A couple of unreleased Magic paintings have surprised me this year, in that I changed up my workflow slightly and really liked the finish.

You integrate warm colors seemingly very easy in your Magic works, what draws you to pinks and purples in a sea of stark cool colors that are more common in Magic?

It’s really all about personal quirks. I hate working with yellow for some reason, and choosing the right blue always confounds me. But I like mixing blue with red, so purplish things just kind of happen.

It’s his one quirk.

What international art destination do you most want to visit?

I want to go to Prague, or wherever the Slav Epic is currently displayed.

Image via Sidharth Chaturvedi visiting the Slav Epic in Prague

Are there any current or former Magic artists that inspire you and if so, why?

Karla Ortiz, Chris Rahn, and Tyler Jacobson are always producing work that makes me feel like a terrible artist, so that inspires me to get better, anyway.

That’s a common statement, so artists tell me.

Is there a Magic artwork you are most proud of? Why?

I really like Kindly Stranger and Demon-Possessed Witch. I like the compositions, execution and storytelling

Conversely, are there any paintings your family or wife loves that people may not know about?

Inventor's Apprentice is probably not going anywhere, at least, not cheaply.

For those who don’t know, Ryan used his wife as the reference for it for pose and lighting.

What is Frontier Fantasy and what's next for it?

Frontier Fantasy is the theme of my personal work. Imagine the American frontier in the time of Lewis & Clark, but with fantasy elements.

There are not fireballs and wizards, but it’s more more low-key fantasy. I’m currently trying to complete a trilogy of Frontier Fantasy picture books. The first one, Common Ground, (shown below) is out, but I’m having a lot of trouble getting started on the second and third.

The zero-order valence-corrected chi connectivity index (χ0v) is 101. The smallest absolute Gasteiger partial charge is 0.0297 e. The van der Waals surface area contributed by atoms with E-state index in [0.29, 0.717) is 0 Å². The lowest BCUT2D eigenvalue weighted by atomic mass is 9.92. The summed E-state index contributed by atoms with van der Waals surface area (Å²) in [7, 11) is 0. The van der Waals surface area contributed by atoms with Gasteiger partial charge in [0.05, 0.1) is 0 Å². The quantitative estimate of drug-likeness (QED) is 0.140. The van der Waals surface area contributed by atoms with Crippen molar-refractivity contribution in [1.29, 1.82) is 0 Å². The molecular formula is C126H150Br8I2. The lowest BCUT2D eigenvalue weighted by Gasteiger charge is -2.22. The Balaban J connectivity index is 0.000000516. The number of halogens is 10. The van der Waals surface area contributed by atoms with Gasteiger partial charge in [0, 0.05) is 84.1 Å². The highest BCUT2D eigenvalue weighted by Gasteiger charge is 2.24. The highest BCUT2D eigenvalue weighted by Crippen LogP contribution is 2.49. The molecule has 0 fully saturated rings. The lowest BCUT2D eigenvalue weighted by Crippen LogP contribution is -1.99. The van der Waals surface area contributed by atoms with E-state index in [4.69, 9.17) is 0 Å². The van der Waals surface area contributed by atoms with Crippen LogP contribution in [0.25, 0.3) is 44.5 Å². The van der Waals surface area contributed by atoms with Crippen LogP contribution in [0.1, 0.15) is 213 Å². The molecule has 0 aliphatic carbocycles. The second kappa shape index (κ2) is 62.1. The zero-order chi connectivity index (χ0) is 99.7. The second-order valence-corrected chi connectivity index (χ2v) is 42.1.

If someone wanted to commission you for an artwork or playmat, etc, can you or are you too booked to do so?

I’m usually really, really booked. Between illustrating and parenthood, there’s not much room to breathe.

I definitely recommend checking out Ryan’s YouTube page, where you can see time lapse videos of his process for painting Magic card art illustrations. When you see one you particularly would want to know more about, he has them for $5-10 on his gumroad page, a purchasable video directly from an artist that serves as “how to” instruction.

Any new Magic gumroads coming out soon?

Next video comes out in Rivals of Ixalan, but I could only do four videos this year. I think they are informative and fun, but they take a long time to produce and slow down my process a lot.

If you had to restart your life at age 17, how would you approach becoming an artist in this day and age? Would you build your portfolio differently? What schools or IMC or ateliers would you attend?

I would either go to a good art school and work toward becoming a studio artist, or go to a more affordable atelier and do what I’m doing now. The cost/reward ratio of art school is just too much for most people who want to freelance.

Thank you for taking the time Ryan. I hope our readers learned a few things today. You can find Ryan at the following places:

Website: www.ryanpancoast.com

Gumroad: https://gumroad.com/rpancoast

Instagram: @rpancoast_illustration

Twitter: @rpancoast_art

Facebook: PancoastIllustration

Email: On his website

Inprnt store: https://www.inprnt.com/gallery/rpancoast/

And for those of you who already know Ryan, you may not that I am helping him auction Ripjaw Raptor this week over at the Facebook group MTG Art Market. It ends Sunday. Should be fun to see a painting up for sale as it is his only dinosaur. It’s also not small, a lovely addition to any collection of Magic art.

—Mike